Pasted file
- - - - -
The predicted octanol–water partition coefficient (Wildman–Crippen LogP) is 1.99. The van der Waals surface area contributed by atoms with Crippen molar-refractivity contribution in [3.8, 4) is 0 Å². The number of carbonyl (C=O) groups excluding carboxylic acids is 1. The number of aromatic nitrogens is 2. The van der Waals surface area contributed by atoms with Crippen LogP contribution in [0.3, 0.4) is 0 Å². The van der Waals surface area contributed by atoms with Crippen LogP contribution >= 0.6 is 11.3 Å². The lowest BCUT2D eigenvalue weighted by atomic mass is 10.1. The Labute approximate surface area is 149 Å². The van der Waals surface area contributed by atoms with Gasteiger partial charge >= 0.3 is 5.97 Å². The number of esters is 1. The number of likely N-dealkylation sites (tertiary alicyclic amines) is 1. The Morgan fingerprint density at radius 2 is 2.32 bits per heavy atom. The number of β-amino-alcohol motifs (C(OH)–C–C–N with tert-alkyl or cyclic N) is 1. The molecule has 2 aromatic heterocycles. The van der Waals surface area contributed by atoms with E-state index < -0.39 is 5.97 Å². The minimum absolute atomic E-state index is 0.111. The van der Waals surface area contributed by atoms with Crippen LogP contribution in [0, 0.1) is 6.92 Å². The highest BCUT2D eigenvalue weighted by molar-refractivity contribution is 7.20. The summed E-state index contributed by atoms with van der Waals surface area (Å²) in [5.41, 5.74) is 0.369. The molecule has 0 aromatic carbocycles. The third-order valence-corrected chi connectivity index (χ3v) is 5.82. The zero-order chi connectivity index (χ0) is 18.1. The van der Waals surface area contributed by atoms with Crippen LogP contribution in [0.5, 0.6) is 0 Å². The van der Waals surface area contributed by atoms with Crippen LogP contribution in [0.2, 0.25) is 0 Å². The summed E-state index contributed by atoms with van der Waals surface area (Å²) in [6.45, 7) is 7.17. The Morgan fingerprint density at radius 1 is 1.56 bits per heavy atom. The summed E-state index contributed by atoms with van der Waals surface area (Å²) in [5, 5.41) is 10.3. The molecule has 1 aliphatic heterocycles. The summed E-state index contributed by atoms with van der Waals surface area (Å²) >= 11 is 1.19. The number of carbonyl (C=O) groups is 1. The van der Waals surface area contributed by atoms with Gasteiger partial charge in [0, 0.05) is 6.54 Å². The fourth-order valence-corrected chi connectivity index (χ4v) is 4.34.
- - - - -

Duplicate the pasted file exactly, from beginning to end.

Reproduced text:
The predicted octanol–water partition coefficient (Wildman–Crippen LogP) is 1.99. The van der Waals surface area contributed by atoms with Crippen molar-refractivity contribution in [3.8, 4) is 0 Å². The number of carbonyl (C=O) groups excluding carboxylic acids is 1. The number of aromatic nitrogens is 2. The van der Waals surface area contributed by atoms with Crippen LogP contribution in [0.3, 0.4) is 0 Å². The van der Waals surface area contributed by atoms with Crippen LogP contribution >= 0.6 is 11.3 Å². The lowest BCUT2D eigenvalue weighted by atomic mass is 10.1. The Labute approximate surface area is 149 Å². The van der Waals surface area contributed by atoms with Gasteiger partial charge >= 0.3 is 5.97 Å². The number of esters is 1. The number of likely N-dealkylation sites (tertiary alicyclic amines) is 1. The Morgan fingerprint density at radius 2 is 2.32 bits per heavy atom. The number of β-amino-alcohol motifs (C(OH)–C–C–N with tert-alkyl or cyclic N) is 1. The molecule has 2 aromatic heterocycles. The van der Waals surface area contributed by atoms with E-state index < -0.39 is 5.97 Å². The minimum absolute atomic E-state index is 0.111. The van der Waals surface area contributed by atoms with Crippen LogP contribution in [0, 0.1) is 6.92 Å². The highest BCUT2D eigenvalue weighted by molar-refractivity contribution is 7.20. The summed E-state index contributed by atoms with van der Waals surface area (Å²) in [5.41, 5.74) is 0.369. The molecule has 0 aromatic carbocycles. The third-order valence-corrected chi connectivity index (χ3v) is 5.82. The zero-order chi connectivity index (χ0) is 18.1. The van der Waals surface area contributed by atoms with Crippen LogP contribution in [0.5, 0.6) is 0 Å². The van der Waals surface area contributed by atoms with Crippen LogP contribution in [0.2, 0.25) is 0 Å². The summed E-state index contributed by atoms with van der Waals surface area (Å²) in [6.45, 7) is 7.17. The Morgan fingerprint density at radius 1 is 1.56 bits per heavy atom. The summed E-state index contributed by atoms with van der Waals surface area (Å²) in [5, 5.41) is 10.3. The molecule has 1 aliphatic heterocycles. The summed E-state index contributed by atoms with van der Waals surface area (Å²) >= 11 is 1.19. The number of carbonyl (C=O) groups is 1. The van der Waals surface area contributed by atoms with Gasteiger partial charge in [0, 0.05) is 6.54 Å². The fourth-order valence-corrected chi connectivity index (χ4v) is 4.34.